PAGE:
It's important to establish a consistent left winger for Schmaltz and Kane, and maybe putting Alex DeBrincat up there is something you consider going forward as part of a long-term solution. Move Anisimov back down as the third-line center to play in more of a defensive role and continue using his big body on power plays for his offensive abilities might be the best bet.
3. Win the special teams battle.
In their last meeting against Ottawa on Jan. 9, the Blackhawks went 4-for-6 on the power play and 4-on-4 on the penalty kill in an 8-2 win. And those are two areas to look out for again.
The Senators own the 28th-ranked power play with a 16.1 percent success rate and 29th-ranked penalty kill with a 74.5 percent success rate. Get ready for another offensive outburst?
Who was Theo Epstein’s first draft pick with the Cubs?
The answer to that trivia question will always and forever be Albert Almora Jr. picked sixth overall in the 2012 amateur draft.
In some ways, the young outfielder from Florida became the forgotten man in the stable of can’t-miss prospects that Epstein and top lieutenants Jed Hoyer and Jason MacLeod amassed since their arrival over six years ago. While players such as Kris Bryant, Kyle Schwarber and Ian Happ zoomed through the minor leagues on their way to the majors, Almora took a different path – one that included seven different stops over parts of five developmental seasons before he broke into the big leagues during the 2016 season.
But Almora’s road to the majors began years before he was selected by the Cubs, when he began playing for Team USA as a 13-year-old. Over the next several years, Almora played for the Red, White & Blue seven times, his final appearance coming in 2015. The seven appearances are the most in the history of USA Baseball, and Almora recognizes the impact his time with the national squad had on his playing career.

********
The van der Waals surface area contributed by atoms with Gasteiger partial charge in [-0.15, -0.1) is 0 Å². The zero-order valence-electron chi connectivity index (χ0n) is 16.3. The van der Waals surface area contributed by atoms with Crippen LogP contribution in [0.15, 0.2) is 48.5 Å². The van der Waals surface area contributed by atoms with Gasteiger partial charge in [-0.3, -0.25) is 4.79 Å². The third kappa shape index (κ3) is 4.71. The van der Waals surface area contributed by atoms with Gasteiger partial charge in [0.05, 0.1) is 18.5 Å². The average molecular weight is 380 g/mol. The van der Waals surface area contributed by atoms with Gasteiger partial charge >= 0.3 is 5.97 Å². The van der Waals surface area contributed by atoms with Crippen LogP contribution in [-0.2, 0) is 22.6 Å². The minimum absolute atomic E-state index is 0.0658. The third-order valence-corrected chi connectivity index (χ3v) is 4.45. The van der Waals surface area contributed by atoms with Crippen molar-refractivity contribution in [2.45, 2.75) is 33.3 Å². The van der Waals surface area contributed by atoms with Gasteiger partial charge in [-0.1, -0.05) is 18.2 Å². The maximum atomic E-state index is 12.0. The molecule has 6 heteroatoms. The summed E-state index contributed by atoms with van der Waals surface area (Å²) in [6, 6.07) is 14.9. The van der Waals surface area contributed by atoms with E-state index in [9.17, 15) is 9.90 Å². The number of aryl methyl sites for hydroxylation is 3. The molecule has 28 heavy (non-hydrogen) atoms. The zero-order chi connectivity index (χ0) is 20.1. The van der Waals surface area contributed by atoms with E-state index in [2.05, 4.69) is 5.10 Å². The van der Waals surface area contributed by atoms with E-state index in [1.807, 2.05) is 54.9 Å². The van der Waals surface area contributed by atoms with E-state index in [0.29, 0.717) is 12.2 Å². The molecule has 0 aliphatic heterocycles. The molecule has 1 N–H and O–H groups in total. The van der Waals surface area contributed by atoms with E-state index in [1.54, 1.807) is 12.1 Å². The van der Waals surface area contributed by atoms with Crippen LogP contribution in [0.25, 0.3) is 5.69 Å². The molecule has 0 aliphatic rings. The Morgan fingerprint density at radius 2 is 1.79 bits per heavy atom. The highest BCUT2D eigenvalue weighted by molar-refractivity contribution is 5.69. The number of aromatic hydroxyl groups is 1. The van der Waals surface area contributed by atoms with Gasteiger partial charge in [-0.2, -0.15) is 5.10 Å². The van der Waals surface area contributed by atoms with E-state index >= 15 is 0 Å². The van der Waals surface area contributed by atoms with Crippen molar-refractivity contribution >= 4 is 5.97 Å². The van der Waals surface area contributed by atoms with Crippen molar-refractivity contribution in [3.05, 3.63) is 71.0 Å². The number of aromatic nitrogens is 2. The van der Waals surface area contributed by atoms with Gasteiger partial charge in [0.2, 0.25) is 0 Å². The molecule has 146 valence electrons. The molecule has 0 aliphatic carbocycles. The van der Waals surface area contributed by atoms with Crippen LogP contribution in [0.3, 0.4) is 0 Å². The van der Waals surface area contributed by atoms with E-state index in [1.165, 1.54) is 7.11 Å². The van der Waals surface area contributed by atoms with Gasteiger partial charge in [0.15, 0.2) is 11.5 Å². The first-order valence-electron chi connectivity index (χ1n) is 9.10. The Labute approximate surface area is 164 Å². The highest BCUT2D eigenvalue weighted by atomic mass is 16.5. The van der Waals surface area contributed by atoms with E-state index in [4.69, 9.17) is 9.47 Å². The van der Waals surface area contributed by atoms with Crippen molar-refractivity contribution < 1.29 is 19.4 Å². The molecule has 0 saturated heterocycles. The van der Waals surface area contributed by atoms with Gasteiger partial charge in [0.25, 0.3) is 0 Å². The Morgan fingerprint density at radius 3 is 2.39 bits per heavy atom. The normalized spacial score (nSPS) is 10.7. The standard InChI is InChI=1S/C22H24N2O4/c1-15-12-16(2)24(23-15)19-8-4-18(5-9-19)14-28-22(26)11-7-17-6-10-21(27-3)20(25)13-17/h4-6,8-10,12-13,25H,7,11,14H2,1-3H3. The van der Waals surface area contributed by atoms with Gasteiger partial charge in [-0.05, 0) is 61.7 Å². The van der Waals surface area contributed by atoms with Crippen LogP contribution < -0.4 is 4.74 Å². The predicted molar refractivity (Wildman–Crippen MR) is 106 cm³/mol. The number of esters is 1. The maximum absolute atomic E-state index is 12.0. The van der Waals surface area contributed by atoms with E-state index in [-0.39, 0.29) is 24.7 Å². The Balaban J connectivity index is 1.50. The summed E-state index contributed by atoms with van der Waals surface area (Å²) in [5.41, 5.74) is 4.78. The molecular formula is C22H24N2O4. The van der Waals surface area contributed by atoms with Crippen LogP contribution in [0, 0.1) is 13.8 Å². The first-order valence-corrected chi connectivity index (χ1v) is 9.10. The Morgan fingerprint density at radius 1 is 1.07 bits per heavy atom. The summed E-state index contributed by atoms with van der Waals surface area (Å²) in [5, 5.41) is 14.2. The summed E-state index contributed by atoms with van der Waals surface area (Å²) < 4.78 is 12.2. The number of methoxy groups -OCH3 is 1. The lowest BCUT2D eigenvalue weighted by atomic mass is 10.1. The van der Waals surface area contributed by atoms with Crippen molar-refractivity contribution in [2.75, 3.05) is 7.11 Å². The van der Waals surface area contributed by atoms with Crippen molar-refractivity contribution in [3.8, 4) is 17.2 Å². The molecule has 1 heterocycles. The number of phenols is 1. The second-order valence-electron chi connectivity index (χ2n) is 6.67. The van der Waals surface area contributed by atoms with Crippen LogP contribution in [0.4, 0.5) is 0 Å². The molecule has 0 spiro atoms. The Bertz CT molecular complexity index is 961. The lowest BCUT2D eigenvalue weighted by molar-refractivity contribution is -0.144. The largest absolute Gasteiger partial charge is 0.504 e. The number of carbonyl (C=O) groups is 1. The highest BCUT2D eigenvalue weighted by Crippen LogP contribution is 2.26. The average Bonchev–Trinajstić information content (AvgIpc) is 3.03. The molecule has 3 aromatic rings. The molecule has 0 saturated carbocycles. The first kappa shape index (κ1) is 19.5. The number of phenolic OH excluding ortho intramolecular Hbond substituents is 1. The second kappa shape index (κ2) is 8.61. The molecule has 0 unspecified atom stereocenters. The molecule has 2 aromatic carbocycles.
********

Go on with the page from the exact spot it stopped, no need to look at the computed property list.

“[It was] one of the best experiences of my life," he said. "Every year I had something special to play with, unbelievable guys, went to crazy places, and out of those six years, five of them came with a gold medal so that was pretty special as well. Also, that helped me in my baseball life, how to experience things and learn from those type of experiences.
“I’m a Cubbie and that’s what’s on my chest right now, but Team USA will always have a special place in my heart.”
While Almora carries those national team experiences with him every day, his main focus coming into the 2018 season is becoming a consistent difference-maker. Almora made only 65 starts during the 2017 campaign, and 63 percent of his at-bats last year came against left-handed pitching, against which he hit a robust .342. That led to a platoon role in a crowded outfield, with Jason Heyward, Kyle Schwarber, Jon Jay, Ian Happ and Ben Zobrist all taking turns on the merry-go-round. But with the departure of Jay, Almora believes his time is near.
“I have the most confidence in myself that I can play every day, but I try not to think about that kind of stuff because it’s out of my control," Almora said. "All I control is like last year what I did; whenever I was given an opportunity, I tried to do my best and help the team win.”
Almora’s ultimate role on the 2018 Cubs remains to be seen, but there’s no question that Theo’s first Cubs pick will earn whatever role he ends up with, and the foundation of Almora’s journey to Clark and Addison was laid many summers ago during his time with Team USA.